Impact of price cuts on spending on hyperlipidaemic drugs in South Korea

Generics/Research | Posted 06/06/2014 post-comment0 Post your comment

Rapidly increasing pharmaceutical expenditures have become a constant challenge to the sustainability of healthcare systems across countries including Korea.

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Policies for pharmaceuticals can be divided into either supply- or demand-side measures. Price reductions for drugs are one of the principal supply-side measures universally implemented by authorities to help control drug expenditures. This was seen among European countries where price cuts, changes in co-payments and medicine VAT rates were among the most frequent measures implemented by them in response to the recent financial crisis. However, expenditures have continued to rise in a number of countries despite such measures. This may reflect a lack of demand-side measures enhancing the rational use of medicines including effective low cost generics versus more expensive patented products [1].

The South Korean Government has implemented a number of policies in recent years to regulate pharmaceutical expenditures. However, most regulations have focused on price controls. These include price reductions such as price-volume agreements as well as price cuts including after generics entry. There has, however, been limited focus in South Korea on measures to influence prescribing, including measures to enhance the rational use of medicines.

To date, there have been limited evaluations of the effects of price control policies on future drug spending in countries including South Korea. Since 2007, anti-hyperlipidaemic drugs have been a target for price regulations. Price control mechanisms have included price cuts after patent expiration and price cuts according to the drug list rearrangement project (DRP).

Consequently, the aim of this study [2] was to assess the impact of successive price reduction measures on the overall expenditure of drugs to treat hypercholesterolemia in South Korea. This was undertaken retrospectively through examining the effects of price-reduction policies on drug expenditures for anti-hyperlipidaemic drugs between 2006 and 2010 using the National Health Insurance claims datasets and a segmented regression analysis design.

The results showed that despite three rounds of price cuts, monthly drug expenditures on anti-hyperlipidaemic drugs still rose appreciably, increasing by KRW 599.6658 million (US$523,726) (p = 0.0781). Volumes also increased, but not significantly. The unit prices showed a steady downward trend over time, but rebounded after the third price cut. The number of patients with hyperlipidaemia more than doubled during the study period.

Overall, extensive price controls did not effectively suppress growth in pharmaceutical expenditures in Korea in this drug class. The increased number of patients, aided by the launch of generic atorvastatin, coupled with the increasing use of premium priced patented drugs, were major factors leading to increased drug spending.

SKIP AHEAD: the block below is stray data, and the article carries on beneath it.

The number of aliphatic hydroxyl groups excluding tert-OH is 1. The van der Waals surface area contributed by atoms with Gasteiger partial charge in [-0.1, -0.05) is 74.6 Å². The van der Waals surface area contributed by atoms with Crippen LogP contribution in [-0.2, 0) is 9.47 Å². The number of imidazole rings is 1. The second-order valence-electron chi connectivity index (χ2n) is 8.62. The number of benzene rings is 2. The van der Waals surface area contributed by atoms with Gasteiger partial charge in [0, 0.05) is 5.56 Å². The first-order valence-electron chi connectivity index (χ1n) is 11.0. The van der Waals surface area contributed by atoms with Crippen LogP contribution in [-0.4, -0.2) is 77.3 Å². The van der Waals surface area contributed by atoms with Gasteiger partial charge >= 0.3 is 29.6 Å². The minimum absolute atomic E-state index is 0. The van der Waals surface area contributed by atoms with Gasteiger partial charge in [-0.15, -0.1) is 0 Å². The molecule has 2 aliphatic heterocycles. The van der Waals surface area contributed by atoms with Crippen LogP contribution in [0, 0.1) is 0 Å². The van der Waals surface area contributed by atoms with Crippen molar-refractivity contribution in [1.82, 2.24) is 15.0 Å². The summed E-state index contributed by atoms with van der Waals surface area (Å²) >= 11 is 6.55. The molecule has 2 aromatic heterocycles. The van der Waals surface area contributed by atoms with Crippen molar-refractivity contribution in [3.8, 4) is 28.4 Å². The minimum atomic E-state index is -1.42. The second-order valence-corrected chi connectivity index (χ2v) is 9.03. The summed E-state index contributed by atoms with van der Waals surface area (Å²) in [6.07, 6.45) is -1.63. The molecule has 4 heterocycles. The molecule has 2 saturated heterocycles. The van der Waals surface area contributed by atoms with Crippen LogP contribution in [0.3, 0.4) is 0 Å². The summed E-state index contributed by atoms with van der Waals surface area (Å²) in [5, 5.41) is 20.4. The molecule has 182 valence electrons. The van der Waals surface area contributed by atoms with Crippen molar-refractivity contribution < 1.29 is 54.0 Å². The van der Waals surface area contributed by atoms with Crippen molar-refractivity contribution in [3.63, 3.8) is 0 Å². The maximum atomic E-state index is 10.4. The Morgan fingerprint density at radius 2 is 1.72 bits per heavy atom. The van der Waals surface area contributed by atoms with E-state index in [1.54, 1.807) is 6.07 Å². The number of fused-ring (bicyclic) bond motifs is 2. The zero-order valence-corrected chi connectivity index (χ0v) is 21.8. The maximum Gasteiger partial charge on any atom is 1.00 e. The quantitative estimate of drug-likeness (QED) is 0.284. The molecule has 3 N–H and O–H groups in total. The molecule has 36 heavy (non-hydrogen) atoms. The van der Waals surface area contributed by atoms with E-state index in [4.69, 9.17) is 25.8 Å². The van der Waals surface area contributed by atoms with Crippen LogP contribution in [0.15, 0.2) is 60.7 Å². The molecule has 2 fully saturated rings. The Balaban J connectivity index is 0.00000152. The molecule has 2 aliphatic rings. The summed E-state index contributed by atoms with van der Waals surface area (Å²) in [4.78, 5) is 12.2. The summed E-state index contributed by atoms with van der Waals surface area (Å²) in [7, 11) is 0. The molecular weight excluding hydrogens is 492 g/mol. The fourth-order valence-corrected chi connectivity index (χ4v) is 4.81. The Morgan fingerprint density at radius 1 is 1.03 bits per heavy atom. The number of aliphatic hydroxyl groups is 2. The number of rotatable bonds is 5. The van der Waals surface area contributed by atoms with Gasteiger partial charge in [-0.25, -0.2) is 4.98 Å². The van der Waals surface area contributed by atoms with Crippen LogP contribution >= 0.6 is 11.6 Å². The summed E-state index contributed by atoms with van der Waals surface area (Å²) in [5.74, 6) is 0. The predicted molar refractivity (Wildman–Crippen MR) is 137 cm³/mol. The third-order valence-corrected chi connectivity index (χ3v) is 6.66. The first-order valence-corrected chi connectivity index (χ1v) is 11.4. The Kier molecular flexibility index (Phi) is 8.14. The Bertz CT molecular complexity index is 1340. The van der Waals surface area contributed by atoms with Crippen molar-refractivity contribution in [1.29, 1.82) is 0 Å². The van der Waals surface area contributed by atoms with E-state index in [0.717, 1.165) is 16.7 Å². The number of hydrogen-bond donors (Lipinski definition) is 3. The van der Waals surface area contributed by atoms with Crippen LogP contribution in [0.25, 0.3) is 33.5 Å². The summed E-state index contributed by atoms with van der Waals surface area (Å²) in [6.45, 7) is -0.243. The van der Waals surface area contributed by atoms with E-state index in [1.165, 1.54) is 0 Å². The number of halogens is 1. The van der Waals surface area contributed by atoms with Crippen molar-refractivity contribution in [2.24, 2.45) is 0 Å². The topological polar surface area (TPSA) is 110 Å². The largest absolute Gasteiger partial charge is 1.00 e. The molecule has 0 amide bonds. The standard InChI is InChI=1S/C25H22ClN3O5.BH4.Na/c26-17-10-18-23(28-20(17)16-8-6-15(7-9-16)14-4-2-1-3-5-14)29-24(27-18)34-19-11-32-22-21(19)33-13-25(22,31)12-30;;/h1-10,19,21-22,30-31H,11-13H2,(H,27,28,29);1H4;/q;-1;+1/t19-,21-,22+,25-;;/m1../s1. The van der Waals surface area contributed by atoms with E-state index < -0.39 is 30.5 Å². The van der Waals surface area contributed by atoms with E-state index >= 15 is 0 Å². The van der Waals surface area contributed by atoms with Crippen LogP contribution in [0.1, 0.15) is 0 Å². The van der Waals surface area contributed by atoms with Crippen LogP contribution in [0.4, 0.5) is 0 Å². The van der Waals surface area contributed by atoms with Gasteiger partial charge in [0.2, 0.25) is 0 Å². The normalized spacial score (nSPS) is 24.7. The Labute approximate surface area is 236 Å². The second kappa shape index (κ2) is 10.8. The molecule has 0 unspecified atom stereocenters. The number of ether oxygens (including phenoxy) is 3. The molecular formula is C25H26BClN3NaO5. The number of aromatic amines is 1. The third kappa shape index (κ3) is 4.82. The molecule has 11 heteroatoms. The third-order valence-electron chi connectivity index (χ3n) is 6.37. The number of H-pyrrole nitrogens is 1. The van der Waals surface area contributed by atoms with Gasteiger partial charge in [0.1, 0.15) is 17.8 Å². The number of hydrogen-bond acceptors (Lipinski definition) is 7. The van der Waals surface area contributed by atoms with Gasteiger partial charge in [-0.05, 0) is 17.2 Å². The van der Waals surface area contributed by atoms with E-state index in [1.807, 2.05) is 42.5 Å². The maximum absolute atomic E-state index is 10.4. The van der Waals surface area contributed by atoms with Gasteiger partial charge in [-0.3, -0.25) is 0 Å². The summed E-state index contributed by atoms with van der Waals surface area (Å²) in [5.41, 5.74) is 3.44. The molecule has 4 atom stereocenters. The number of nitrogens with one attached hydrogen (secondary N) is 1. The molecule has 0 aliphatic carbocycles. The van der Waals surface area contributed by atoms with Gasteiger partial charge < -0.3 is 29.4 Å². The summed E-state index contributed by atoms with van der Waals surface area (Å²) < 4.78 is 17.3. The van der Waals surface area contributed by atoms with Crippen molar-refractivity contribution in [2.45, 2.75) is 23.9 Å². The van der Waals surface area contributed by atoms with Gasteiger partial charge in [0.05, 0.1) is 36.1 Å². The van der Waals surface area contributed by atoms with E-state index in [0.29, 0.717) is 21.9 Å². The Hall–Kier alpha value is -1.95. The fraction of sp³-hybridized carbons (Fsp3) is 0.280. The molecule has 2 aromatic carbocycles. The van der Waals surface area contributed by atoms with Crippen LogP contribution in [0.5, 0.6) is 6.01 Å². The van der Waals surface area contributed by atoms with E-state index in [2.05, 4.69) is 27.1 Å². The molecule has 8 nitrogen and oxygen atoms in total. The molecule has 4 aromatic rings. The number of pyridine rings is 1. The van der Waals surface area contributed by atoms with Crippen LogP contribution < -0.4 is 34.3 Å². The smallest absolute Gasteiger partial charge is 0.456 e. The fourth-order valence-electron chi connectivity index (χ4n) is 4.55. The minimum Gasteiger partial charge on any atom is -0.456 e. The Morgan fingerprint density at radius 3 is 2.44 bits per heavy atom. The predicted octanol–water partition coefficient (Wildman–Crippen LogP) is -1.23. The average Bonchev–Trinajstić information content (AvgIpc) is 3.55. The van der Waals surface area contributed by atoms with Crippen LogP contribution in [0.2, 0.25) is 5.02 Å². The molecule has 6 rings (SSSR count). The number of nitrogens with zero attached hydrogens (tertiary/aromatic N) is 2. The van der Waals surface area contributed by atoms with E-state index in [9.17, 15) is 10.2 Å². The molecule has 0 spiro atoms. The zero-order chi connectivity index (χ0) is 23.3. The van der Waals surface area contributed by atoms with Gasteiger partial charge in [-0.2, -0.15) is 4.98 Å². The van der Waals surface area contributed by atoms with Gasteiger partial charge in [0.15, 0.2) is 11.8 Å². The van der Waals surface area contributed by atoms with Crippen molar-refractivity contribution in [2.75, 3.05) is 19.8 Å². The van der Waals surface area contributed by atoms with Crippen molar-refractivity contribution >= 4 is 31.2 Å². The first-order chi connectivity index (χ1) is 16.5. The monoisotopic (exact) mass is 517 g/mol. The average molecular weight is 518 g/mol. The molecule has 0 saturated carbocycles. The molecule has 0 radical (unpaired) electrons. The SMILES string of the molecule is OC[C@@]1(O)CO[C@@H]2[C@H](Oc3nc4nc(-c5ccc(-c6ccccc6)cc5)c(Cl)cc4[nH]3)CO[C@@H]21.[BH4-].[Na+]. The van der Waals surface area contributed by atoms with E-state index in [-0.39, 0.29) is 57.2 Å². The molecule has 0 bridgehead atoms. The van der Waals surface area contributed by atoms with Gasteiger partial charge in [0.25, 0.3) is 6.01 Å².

Consequently, policies that regulate both prices, as well as enhance the utilization of low cost generics where all products are seen as essential similar such as proton pump inhibitors (PPIs), statins and renin angiotensin inhibiting drugs, would appear to be the optimal solution to control future expenditures without compromising care. This was seen in Scotland where reimbursed expenditure for the PPIs in 2010 was 56% below 2001 levels despite a 3-fold increase in utilization. It was estimated that PPI expenditure would have been GBP 159 million greater for a 5.2 million population without such measures. Similarly, reimbursed expenditure for statins in 2010 was only 7% above 2001 levels despite a 6.2-fold increase in utilization. Again, it was estimated that statin expenditure would have been GBP 290 million greater in 2010 without such measures.

Similarly in The Netherlands, reimbursed expenditure for PPIs fell by 58% in 2010 versus 2000 despite a 3-fold increase in utilization, helped by increasing utilization of generic omeprazole at only 2% of pre-patent loss prices. Similarly, reimbursed expenditure for statins fell by 14% in 2010 versus 2000 despite a 3.8-fold increase in utilization. This was again helped by increasing utilization of generic simvastatin at only 2% of the pre-patent loss originator price.

Conflict of interest
The authors of the research paper [1] declared that there were no conflicts of interest.

Abstracted by Dr Brian Godman, member of International Editorial Advisory Board, GaBI Journal.

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1. Simoens S. A review of generic medicine pricing in Europe. Generics and Biosimilars Initiative Journal (GaBI Journal). 2012;1(1):8-12. doi:10.5639/gabij.2012.0101.004

2. Kwon HY, Hong JM, Godman B, Yang BM. Price cuts and drug spending in South Korea: the case of antihyperlipidemic agents. Health Policy. 2013;112(3):217-26.

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